One member of the troll operation tweeted a photo of an elaborate NAFO tattoo emblazoned on his arm but has since deleted it.

In public, NAFO leaders market the image of a charity-focused community of do-gooders, however, many posts by its fellas reflect the kind of psychologically deranged outbursts familiar to young adult men who spend endless hours ranting on a messaging platform built for gamers. In mid-October, for example, an administrator complained that she was forced to ban two members of the NAFO Discord for publicly plotting the murder of a third member of the community.

While US corporate media have declared that within NAFO “there is no command structure,” effectively releasing the group’s founders from accountability for the fellas’ behavior, this reporter found all the hallmarks of an organizational hierarchy.

The group’s Discord server is run by founders, assigned administrators, moderators, and “forgers” who make memes used for harassing people on social media. “Verified fellas” are granted access to otherwise locked channels, while regular “fellas” are assigned more mundane roles.

“It’s preferred that people who are not heavily involved in the day-to-day do not speak on behalf of NAFO or what NAFO is to the press,” one administrator wrote in the server’s announcement channel.

Inside NAFO’s social media crowdfunding nexus

There are three ways to obtain a NAFO avatar and become a verified “fella.” The first is to donate to the Georgian National Legion through an email address attached to PayPal and belonging to Taras Reshetylo, a field commander of the Georgian Legion. Another way to join is by donating to an organization called “Protect Ukraine Defenders,” or merchandise purchase from a website called Saint Javelin. Saint Javelin’s logo depicts the Virgin Mary bearing a US-manufactured Javelin missile.

Though distinct from NAFO at its foundation, Saint Javelin sold merchandise for the organization and recently incorporated NAFO into its brand. For months, all of Saint Javelin’s proceeds from NAFO merchandise went directly to the Georgian Legion, according to its website. Like NAFO, Saint Javelin estimates that it has raised huge sums for the war — more than a million dollars.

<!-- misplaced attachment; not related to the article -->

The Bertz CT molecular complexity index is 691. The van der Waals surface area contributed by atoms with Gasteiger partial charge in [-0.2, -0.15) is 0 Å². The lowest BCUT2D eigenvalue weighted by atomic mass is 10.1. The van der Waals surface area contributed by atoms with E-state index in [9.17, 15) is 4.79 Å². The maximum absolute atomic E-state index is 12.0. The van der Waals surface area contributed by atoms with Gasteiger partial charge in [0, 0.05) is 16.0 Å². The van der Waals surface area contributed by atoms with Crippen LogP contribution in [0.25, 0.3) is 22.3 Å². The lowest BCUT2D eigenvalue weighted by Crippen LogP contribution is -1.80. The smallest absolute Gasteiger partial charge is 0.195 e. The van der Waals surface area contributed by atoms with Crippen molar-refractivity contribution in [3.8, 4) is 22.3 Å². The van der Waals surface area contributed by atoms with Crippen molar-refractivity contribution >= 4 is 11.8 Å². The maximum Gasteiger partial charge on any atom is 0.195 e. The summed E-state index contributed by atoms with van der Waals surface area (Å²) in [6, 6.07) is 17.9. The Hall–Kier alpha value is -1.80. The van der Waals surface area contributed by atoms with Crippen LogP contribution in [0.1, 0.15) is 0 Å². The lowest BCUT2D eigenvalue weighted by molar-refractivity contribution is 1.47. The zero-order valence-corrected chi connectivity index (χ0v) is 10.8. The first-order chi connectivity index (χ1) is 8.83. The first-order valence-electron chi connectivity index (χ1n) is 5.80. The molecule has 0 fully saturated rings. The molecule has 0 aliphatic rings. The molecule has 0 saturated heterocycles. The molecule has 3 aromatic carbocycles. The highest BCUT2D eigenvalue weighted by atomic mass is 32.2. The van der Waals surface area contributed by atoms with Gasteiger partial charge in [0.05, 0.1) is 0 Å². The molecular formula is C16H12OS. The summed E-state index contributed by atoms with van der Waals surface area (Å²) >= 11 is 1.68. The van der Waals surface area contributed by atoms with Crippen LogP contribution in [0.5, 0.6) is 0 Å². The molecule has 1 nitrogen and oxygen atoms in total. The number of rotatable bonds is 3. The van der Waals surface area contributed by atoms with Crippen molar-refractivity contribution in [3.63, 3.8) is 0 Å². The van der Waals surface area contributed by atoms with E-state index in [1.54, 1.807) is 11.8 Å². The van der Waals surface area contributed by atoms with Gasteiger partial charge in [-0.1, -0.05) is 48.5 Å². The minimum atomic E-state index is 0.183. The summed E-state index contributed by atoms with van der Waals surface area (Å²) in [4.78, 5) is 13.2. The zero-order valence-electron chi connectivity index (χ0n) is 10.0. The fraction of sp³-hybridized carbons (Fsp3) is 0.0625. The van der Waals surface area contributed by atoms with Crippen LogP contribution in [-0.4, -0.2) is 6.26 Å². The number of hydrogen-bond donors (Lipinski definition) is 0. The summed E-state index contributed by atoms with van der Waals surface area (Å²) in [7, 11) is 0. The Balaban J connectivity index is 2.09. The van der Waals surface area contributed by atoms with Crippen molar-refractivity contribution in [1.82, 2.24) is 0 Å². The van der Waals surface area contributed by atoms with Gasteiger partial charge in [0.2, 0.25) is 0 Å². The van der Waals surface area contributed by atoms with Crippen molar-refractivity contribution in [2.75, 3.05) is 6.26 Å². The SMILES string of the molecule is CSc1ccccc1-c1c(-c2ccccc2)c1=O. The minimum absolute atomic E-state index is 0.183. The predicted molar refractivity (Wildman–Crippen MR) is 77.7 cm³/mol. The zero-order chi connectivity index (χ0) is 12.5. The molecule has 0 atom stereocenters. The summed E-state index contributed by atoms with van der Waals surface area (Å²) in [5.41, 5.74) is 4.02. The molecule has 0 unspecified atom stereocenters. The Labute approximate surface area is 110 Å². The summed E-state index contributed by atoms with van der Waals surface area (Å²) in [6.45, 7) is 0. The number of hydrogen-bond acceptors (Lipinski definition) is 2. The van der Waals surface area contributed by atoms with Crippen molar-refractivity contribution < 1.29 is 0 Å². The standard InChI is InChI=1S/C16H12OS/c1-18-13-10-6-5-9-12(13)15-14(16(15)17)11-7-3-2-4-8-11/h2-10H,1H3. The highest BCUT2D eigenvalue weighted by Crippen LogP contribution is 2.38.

Besides fundraising for the Georgian Legion, Saint Javelin passes on proceeds to United24, an initiative launched by Ukraine’s President Volodymyr Zelensky “as the main venue for collecting charitable donations in support of Ukraine.”

It also channels money to the Ukrainian World Congress, an organization that has defended the legacy of World War Two-era Nazi collaborator and mass murderer Stepan Bandera, branding him “the undisputed symbol of Ukraine’s lengthy and tragic struggle for independence.”

Saint Javelin’s partnership with Zelensky’s United24 aims to help raise funds to build an “army of drones.”

The Saint Javelin website was launched by a former journalist named Christian Borys whose employment history spans NATO state-funded outlets including Canada’s CBC and Britain’s BBC. Borys has also authored articles for the US government-sponsored outlet Radio Free Europe.

The third organization for which NAFO fundraises, Protect Ukraine Defenders, was launched by a well-connected functionary of the Brussels-based intelligentsia named Ievgen Vorobiov. Vorobiov started as an intern for the European Union state-funded Centre for European Policy Studies think tank, then moved on to gigs at the Polish government-founded Polish Institute of International Affairs and Foreign Policy magazine. Before founding Protect Ukraine Defenders, Vorobiov spent nearly four years at the European Union Advisory Mission in Ukraine.